Jean Segura of the Milwaukee Brewers hits a double against the St. Louis Cardinals at Busch Stadium in St. Louis, Missouri. (Photo by Jeff Curry/Getty Images)
The playoff race in the National League might be a little wilder than you thought. Three teams have asserted themselves as ... well, kind-of contenders.
Last week, I wrote about Ryan Braun's MVP chances. In my argument, I suggested that the Brewers were "lousy." A couple of commenters and e-mailers took exception to that. They were right. The Cubs are lousy. The Twins are lousy. The Astros are … well, I'm sure there's a word in German for it. But the Brewers aren't lousy.
Heck, they aren't even that bad. And if you want to squint, well, let's not get crazy here, but …
The Milwaukee Brewers are almost in contention for a playoff spot.
I know, I know. Not really. But kind of. Enough to talk about. They're six games behind the St. Louis Cardinals with 22 to play. To catch the Cardinals, they would have to go 16-6 if the Cardinals went 10-12. Not likely, but certainly not impossible. There will never be a book with a title of The Time the Cardinals Went 10-12 in Their Last 22 Games. That's not an outlandish scenario.
Of course, the Dodgers are ahead of the Brewers, too. And even if both the Dodgers and Cardinals went on extended losing stints, there would be the small matter of the Brewers winning at a .700 clip. Not likely.
But possible! And the odd thing? There are three of these teams in the NL. There will always be teams who make an improbable charge at the end of the season. The second Wild Card makes this even more likely. If you thought the Braves and Cardinals were wild last year, wait until you get a load of the teams that will challenge for the second Wild Card one of these years, possibly as soon as this year, even if you hate yourself for thinking it.
They aren't lousy. Mea culpa. Their bullpen is, though. A DVD of 2012 Brewers bullpen highlights would just be a loop of the gas-station fight from Zoolander for 90 minutes. But bullpens are odd, mercurial things to begin with. Remember when John Axford was the best? That was, like, 200 days ago. If you can't trust bullpens to be good, maybe you shouldn't trust them to be bad.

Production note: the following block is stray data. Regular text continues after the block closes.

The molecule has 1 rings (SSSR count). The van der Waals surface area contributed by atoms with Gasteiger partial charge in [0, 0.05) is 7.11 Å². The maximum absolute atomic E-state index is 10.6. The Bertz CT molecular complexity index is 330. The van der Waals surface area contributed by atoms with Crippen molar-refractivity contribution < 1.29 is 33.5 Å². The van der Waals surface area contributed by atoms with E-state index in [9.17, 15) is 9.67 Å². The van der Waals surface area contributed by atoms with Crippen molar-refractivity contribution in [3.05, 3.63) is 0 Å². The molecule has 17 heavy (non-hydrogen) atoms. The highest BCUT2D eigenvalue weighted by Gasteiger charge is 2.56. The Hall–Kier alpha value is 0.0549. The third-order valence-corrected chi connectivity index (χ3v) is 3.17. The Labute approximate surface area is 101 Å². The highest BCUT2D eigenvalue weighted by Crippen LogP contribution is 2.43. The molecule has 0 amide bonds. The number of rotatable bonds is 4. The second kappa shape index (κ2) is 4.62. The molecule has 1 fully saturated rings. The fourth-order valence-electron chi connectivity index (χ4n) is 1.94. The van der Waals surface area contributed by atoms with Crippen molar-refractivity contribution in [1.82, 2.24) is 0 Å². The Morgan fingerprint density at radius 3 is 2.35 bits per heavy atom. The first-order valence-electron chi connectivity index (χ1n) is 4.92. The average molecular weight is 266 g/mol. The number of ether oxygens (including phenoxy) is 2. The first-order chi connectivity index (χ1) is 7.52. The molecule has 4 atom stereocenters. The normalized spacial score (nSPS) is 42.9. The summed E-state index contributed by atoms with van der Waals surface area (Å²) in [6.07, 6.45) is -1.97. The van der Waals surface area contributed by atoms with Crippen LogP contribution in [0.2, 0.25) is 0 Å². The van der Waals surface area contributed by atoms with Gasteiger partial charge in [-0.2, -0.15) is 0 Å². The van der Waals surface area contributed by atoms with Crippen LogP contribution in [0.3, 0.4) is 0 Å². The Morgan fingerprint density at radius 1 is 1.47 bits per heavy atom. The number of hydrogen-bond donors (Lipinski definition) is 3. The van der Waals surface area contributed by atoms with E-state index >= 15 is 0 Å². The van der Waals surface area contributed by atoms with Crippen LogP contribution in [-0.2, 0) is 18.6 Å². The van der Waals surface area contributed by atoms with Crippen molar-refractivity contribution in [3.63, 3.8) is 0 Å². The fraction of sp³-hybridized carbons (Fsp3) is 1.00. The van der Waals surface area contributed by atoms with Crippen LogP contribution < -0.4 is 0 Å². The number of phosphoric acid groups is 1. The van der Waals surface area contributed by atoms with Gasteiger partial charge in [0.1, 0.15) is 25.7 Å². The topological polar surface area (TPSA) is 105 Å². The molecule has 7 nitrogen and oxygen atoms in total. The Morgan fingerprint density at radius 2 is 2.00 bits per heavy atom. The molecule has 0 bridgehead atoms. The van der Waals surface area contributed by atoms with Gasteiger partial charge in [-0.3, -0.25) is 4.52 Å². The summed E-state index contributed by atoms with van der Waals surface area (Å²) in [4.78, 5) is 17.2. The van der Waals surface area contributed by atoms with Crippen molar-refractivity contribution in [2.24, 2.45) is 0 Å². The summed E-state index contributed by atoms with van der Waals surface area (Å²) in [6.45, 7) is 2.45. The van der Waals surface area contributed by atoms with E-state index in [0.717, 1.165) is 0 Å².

And if the Brewers can wrangle in that bullpen, they have a few good things going on. Braun, for one. And two. But an underrated part of the Brewers' mini-resurgence has been their troika of found starting pitchers. Marco Estrada, Mike Fiers, and (!) Mark Rogers have all added value for a team missing Zack Greinke and not really missing Randy Wolf. With Yovani Gallardo repeating some of his success from last season, and Shaun Marcum coming back strong, the Brewers have something approaching a rotation they can feel comfortable with, if not now then next year.
That's something of a common theme with these teams.
I'll give you a minute.
For all of the drama, for all of the injuries, for all of the rebuilding talk, the Phillies still have a helluva rotation. Tack Jamie Moyer and a right-handed Brian Matusz on the back end of that rotation -- it's still one of the better rotations in the league.
And behind that rotation, the Phillies have gone 22-14 since July. They have Tyler Cloyd and Kyle Kendrick doing good things in the rotation. They also have a lineup that features Kevin Frandsen and Nate Schierholtz, which didn't exactly lead the 2007 Giants to the Promised Land. But that rotation ... Juxtapose the Phillies' season with that of the Red Sox. One of them is a "Dammit, that didn't go well." The other is an apocalyptic vision of scorched earth.
The late-season surge might not result in a playoff berth for the Phillies, who were certainly expecting one, but it's certainly not as discouraging of a season as it could have been. Again, the Red Sox.
Unlike the other two teams up there, the Diamondbacks haven't been doing that well. They should be better -- a Pythagorean record of 73-67 before Sunday, or about a game-and-a-half behind the division leading Giants -- but since taking a three-game series in Miami, the Diamondbacks are 5-10, effectively taking them out of the race.
But the Diamondbacks still have oodles of talent. One of their top starting pitchers is out for the season following Tommy John surgery, and their top prospect hasn't contributed a lick, but the Diamondbacks still have a rotation filled with high-caliber arms. Wade Miley is the frontrunner for Rookie of the Year, and both Patrick Corbin and Tyler Skaggs have been impressive.
And they have a ton of Rockies and Cubs left on the schedule. If you're looking for a sleeper team to cause all sorts of second-Wild Card chaos, you could do worse than the Diamondbacks. But if I have to rank the three also-rans, I'll do it thusly:
The Phillies have a bunch of Marlins, Astros, and Mets coming up, and they also have a lot of games against a Strasburg-less Nationals team that's going to be worried about setting their rotation for the playoffs and giving their position players ample rest.
Not likely. But one of these seasons, there will be a team that will take the second Wild Card spot and blow our minds. There's no time like the present, really. Except for all the things going against these teams. But that's picking nits. It could happen.
Probably not. Feels like I've typed "probably not" 59 times in this article. But I guess that's the point. Still could happen, though.